The specific dimensions and the numbers of the various pieces can vary depending on the size and complexity of the structures to be designed, and the materials used, and can be readily determined by those skilled in the art based on the disclosure provided herein.
Suitably, the size of the hub pieces can be from: a length from about 1" to 4", more preferably from about 1 and 1/2" to 2", a width of from about 1" to 4", more preferably from about 1 and 1/2" to 2", and a height of about 1/2" to 3 and 1/2", more preferably from about 10/16" to 1 and 1/2". The openings of the pieces suitably have a diameter of from about 1/8" to 2", more preferably from about 1/4" to 1". The dowel connectors can suitably be a variety of lengths, preferably, from about 2" to 20", more preferably, from about 4" to 15". The panel connectors can suitably be a variety of sizes, with a range as follows: a length from about 3" to 12", more preferably from about 5" to 8", a height of from about 1" to 5", more preferably from about 1" to 3", and a width of about 1/16" to 1", more preferably from about 2/16" to 1/2". The size of the blocks can range as follows: a length from about 2" to 8" more preferably from about 3" to 5", a width of from about 1" to 4", more preferably from about 1 and 1/2" to 2", and a height of about 1/2" to 3 and 1/2", more preferably from about 10/16to 1 and 1/2". The size of the cylindrical spacers can suitably have a length of from about 1/2" to 4", more preferably a length from about 1" to 2", and a diameter from about 1/2" to 3", more preferably from about 1" to 2". The size of the ring spacer can range as follows: an outer diameter from about 1/2" to 3", more preferably from about 1" to 2, and an inner diameter from about 1/2" to 1 and 1/2", more preferably from about 5/8" to 1". The stopper may be substantially ball-shaped with a diameter ranging from about 1/2" to 4", more preferably from about 1" to 2". The size of the base can range as follows: a length from about 2" to 5' more preferably from about 3" to 1', a width of from about 2" to 5', more preferably from about 3" to 1', and a height of about 1/2" to 3 and 1/2", more preferably from about 10/16" to 1 and 1/2". The number of holes in the base can range from about 1 to 50, more preferably from about 2 to 10. These dimensions are merely provided as examples and should not be read as limiting the invention in any way.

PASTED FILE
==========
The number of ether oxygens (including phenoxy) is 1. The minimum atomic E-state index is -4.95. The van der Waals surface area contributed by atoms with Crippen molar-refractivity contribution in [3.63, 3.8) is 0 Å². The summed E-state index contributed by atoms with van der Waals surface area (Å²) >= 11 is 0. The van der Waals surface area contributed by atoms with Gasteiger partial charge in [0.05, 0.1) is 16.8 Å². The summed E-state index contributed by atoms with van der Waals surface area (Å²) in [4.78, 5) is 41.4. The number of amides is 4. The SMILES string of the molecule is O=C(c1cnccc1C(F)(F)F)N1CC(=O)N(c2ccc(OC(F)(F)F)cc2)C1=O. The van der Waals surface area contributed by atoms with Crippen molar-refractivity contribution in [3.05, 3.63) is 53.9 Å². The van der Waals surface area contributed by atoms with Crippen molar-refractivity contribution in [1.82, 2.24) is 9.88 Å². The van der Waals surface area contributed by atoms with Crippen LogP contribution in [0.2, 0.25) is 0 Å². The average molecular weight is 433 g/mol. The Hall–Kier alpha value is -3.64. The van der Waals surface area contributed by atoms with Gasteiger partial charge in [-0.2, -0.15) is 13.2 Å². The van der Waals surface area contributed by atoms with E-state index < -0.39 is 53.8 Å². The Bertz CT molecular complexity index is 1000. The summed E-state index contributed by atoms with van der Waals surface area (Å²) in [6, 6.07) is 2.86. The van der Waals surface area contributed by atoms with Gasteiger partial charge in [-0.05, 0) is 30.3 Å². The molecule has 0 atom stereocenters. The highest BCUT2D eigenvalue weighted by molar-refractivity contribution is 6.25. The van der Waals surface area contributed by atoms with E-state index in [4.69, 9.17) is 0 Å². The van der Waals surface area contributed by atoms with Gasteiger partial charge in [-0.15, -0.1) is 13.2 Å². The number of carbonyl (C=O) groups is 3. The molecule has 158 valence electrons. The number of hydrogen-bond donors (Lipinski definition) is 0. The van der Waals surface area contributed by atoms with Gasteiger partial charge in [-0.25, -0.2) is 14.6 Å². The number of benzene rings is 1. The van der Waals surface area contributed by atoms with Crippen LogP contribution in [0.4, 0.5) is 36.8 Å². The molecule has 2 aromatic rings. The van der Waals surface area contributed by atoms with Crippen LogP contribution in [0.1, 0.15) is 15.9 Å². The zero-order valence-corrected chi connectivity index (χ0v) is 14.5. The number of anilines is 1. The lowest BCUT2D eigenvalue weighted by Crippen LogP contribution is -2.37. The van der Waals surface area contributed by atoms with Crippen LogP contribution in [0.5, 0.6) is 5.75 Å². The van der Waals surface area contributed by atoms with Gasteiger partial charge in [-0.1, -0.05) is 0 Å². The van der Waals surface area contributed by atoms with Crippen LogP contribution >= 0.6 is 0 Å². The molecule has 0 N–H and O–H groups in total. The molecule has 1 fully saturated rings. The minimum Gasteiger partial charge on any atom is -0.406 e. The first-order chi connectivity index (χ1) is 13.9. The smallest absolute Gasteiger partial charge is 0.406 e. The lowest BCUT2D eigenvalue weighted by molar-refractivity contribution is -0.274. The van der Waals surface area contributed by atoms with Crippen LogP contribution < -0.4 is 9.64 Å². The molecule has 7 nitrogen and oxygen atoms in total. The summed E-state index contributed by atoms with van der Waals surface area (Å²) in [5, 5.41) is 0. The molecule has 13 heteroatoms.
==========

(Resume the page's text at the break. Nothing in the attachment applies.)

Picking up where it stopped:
One particularly preferred embodiment of the invention is a toy whose parts are made out of wood. The hub pieces are fashioned out of wood blocks 1 and 3/4"×1 and 3/4"×15/16". The central opening has a diameter of 15/32" and the four peripheral openings, one on each side, are 1/2" deep, tapered from 15/32" to 13/32" in diameter. The locking hubs have a central opening which tapers to 13/32". The dowel connectors are either 5", 6" or 11'. The ends of the dowel are tapered from a diameter of 7/16" to 13/32" with a slit of 1/2" in length. The panel connectors are 6"×1 and 7/8"×3/16". The blocks are 3 and 1/8"×1 and 3/4"×13/16" and the diameter of the three openings is 15/32" except for the locking opening, if present, which is 1/2" deep, tapered from 15/32" to 13/32" in diameter. The groove in the hub and blocks is 1/8". The cylindrical spacers are 1 and 1/2" long with a 1 and 1/4" diameter. The opening has a diameter of 15/32", which is wider than the dowel. The ring spacer has an outer diameter of 1 and 13/16" and an inner diameter of 7/8". The length of four rings placed side by side is equal to the length of one cylinder. The stopper is shaped like a ball with a diameter of 1 and 1/4" and an opening 1/2" deep and a diameter tapered from an outer diameter of 15/32" to 13/32". The base is 4 and 1/2"×4 and 1/2"×13/16" and has four openings, each 1/2" deep.